Fall is approaching, children have returned to school, sports programs are in full swing, and now, our Super Bowl of fire safety, Fire Prevention Week, is about to begin. Many have heard of the myths of how Fire Prevention Week was started to commemorate the Great Chicago Fire and Mrs. O’Leary’s cow in 1871.
But as with all things, Fire Prevention Week has matured and become a serious effort by fire departments and life safety professionals nationwide to provide a concentrated and clear message that people can remember and practice year-round.
Imagine it’s 3 a.m. You and your family are sound asleep and awaken to the beeping smoke alarm. You are tired and confused from the effects of the smoke. You know you need to get to safety, but when you head for the front door, you find that escape route in blocked by fire that is spreading by the second. What do you do?
While this scenario is one we hope you never have to encounter, the statistics tell us that many people do every day. According to the nonprofit National Fire Protection Association (NFPA), one home structure fire was reported every 85 seconds in 2010. That adds up to 369,500 home fires, which caused 13,650 injuries and 2,640 deaths. We also know that most fatal fires kill one or two people. However, in 2010, 19 home fires killed five or more people, resulting in 101 deaths.
The numbers are scary, but there is something you can do to help ensure your family’s safety should a fire break out in your home: Have Two Ways Out!
Maitland Fire Rescue is teaming up with NFPA during Fire Prevention Week, Oct. 7-13, to urge residents to “Have Two Ways Out!” This year’s theme focuses on the importance of fire escape planning and practice.
In addition, we have teamed up with the National Fire Safety Council, preschools and elementary schools throughout Maitland to provide educational programs and materials to assist the children and their families learn how to escape from an emergency.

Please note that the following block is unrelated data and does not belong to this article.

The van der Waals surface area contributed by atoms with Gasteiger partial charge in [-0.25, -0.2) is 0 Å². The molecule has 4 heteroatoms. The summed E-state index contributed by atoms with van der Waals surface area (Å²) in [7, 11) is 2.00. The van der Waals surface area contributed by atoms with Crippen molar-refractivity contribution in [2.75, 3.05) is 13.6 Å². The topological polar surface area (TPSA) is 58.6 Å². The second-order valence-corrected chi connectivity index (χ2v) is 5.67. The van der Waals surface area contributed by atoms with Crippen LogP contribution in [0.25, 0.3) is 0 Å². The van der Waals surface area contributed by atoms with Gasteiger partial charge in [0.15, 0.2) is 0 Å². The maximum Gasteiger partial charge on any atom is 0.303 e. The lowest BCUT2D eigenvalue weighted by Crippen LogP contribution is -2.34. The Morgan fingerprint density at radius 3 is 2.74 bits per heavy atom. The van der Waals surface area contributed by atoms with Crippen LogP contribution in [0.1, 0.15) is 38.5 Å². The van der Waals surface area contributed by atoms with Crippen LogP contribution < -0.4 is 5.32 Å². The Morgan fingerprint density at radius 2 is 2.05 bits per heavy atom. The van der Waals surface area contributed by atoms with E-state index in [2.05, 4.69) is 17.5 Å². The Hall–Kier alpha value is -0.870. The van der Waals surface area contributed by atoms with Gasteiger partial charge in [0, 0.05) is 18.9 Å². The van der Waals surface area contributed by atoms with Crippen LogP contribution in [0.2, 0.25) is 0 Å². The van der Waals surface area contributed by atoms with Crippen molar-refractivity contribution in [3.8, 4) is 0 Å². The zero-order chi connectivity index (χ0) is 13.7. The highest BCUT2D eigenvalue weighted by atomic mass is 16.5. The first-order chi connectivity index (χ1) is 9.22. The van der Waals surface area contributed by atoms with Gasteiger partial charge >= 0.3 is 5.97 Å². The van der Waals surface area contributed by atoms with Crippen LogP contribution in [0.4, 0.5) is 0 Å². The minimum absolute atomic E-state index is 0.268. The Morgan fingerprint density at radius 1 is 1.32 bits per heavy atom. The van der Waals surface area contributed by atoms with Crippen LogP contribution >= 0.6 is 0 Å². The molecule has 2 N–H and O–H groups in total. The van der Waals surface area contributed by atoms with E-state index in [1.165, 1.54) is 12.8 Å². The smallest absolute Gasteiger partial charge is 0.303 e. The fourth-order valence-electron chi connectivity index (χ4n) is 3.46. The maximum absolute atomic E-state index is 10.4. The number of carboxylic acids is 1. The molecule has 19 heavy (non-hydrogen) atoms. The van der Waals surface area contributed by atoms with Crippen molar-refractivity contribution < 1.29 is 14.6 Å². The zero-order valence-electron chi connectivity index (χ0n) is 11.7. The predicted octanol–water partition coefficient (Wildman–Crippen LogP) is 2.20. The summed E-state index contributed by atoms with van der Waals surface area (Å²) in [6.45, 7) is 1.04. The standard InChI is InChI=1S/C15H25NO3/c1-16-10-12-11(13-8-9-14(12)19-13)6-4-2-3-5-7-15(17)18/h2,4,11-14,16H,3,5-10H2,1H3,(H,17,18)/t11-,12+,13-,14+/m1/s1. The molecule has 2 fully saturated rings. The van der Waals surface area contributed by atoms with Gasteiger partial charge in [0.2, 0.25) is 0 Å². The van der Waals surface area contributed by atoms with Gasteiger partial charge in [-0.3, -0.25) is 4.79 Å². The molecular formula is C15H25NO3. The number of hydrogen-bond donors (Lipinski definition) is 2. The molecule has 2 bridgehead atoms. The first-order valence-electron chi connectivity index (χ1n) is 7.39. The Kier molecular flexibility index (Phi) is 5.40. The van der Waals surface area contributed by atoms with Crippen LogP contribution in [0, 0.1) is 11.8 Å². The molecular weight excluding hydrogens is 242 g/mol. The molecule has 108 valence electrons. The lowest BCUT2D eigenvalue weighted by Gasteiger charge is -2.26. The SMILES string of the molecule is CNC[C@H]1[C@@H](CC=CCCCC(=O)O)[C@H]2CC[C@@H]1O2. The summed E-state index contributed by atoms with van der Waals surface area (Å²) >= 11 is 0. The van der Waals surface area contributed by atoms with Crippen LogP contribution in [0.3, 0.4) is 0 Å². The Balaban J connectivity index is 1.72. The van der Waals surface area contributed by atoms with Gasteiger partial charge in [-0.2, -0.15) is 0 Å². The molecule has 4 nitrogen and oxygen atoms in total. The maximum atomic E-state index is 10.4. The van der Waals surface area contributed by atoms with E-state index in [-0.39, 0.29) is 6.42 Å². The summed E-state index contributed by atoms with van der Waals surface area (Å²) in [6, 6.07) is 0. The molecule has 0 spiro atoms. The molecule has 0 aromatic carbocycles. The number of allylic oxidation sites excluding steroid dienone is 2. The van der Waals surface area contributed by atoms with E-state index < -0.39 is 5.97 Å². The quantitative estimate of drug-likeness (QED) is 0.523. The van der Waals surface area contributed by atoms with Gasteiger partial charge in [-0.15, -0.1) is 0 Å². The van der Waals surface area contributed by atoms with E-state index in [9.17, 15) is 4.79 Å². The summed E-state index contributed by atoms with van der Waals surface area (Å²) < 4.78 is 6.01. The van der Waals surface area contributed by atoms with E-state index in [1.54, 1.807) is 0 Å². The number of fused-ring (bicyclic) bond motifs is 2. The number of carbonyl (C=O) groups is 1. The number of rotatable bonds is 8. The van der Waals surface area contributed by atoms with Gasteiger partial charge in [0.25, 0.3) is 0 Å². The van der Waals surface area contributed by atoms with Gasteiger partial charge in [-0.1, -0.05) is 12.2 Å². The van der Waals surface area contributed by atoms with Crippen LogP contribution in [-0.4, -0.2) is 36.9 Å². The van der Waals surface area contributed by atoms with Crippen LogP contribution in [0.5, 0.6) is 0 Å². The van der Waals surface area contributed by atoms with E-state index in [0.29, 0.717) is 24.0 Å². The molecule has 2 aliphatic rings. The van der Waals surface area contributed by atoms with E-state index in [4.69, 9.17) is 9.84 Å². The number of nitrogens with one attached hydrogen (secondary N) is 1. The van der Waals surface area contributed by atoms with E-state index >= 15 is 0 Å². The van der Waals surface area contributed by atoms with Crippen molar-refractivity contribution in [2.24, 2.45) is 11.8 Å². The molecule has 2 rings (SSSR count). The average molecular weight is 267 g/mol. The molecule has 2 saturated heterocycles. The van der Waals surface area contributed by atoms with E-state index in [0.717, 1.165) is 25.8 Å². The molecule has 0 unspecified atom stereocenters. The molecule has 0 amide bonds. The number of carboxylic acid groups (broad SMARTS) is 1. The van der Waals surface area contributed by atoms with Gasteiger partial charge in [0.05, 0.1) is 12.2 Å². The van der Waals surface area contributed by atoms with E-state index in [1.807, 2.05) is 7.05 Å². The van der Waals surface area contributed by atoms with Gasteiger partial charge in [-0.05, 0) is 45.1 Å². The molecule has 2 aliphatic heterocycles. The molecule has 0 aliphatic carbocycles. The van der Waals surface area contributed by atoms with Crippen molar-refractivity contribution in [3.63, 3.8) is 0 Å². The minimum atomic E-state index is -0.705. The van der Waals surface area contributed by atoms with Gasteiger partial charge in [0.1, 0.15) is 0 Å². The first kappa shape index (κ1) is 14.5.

Only one-third of Americans have both developed and practiced a home fire escape plan. Less than half actually practiced it. Seconds and minutes can mean the difference between life and death.
We want to ensure that Maitland residents know what to do if a fire breaks out in their home. Preparation is an important part of being able to deal with an emergency and it is crucial you take steps to prepare your family for the potential of a home fire by having an escape plan and practicing it.
Although preparing for the unexpected is difficult, reviewing the information below and taking action based on it to plan for a fire could save lives. Maitland Fire Recue Department recommends the following tips for planning your family’s escape:
If you have children and want to make this a family activity:
• Make a map of your home. Mark a door and a window that can be used to get out of every room.
• Choose a meeting place outside in front of your home. This is where everyone can meet once they’ve escaped. Draw a picture of your outside meeting place on your escape plan.
• Write the emergency telephone number for the fire department on your escape plan.
• Sound the smoke alarm and practice your escape drill with everyone living in your home.
• Keep your escape plan on the refrigerator and practice the drill twice a year or whenever anyone in your home celebrates a birthday.
If your family is all adults:
• Walk through you home and identify two ways out of each room.
• Choose a meeting place outside in front of your home. This is where everyone can meet once they’ve escaped.
• Make sure everyone knows the emergency number for your local fire department.
• Practice your escape drill twice a year.
Maitland Fire Rescue will be providing educational programs at our new Fire Station 45, public and private elementary schools; Dommerich, Hebrew Day, Hungerford, King of Kings, Lake Sybelia, Montessori, Park Maitland, and preschools; Asbury United Methodist, Center For Early Childhood Education at First Presbyterian Church, Jewish Community Center, King of Kings, Montessori, Orangewood and RDV Sportsplex, during Fire Prevention Week and throughout the month of October to promote “Have Two Ways Out!”
Through these educational, family-oriented activities, our residents and children can learn more about the importance of fire escape planning and practice, as well as the power of prevention.
To find out more about Fire Prevention Week programs and activities in Maitland, please contact the Maitland Fire Marshal, Dennis Marshall, at 407-539-6228 or email@example.com To learn more about “Have Two Ways Out!” visit www.firepreventionweek.org
— Dennis Marshall, Fire Marshal
City of Maitland Fire Rescue Department
Please visit itsmymaitland.com to listen to the recording of the Sept. 24 City Council meeting.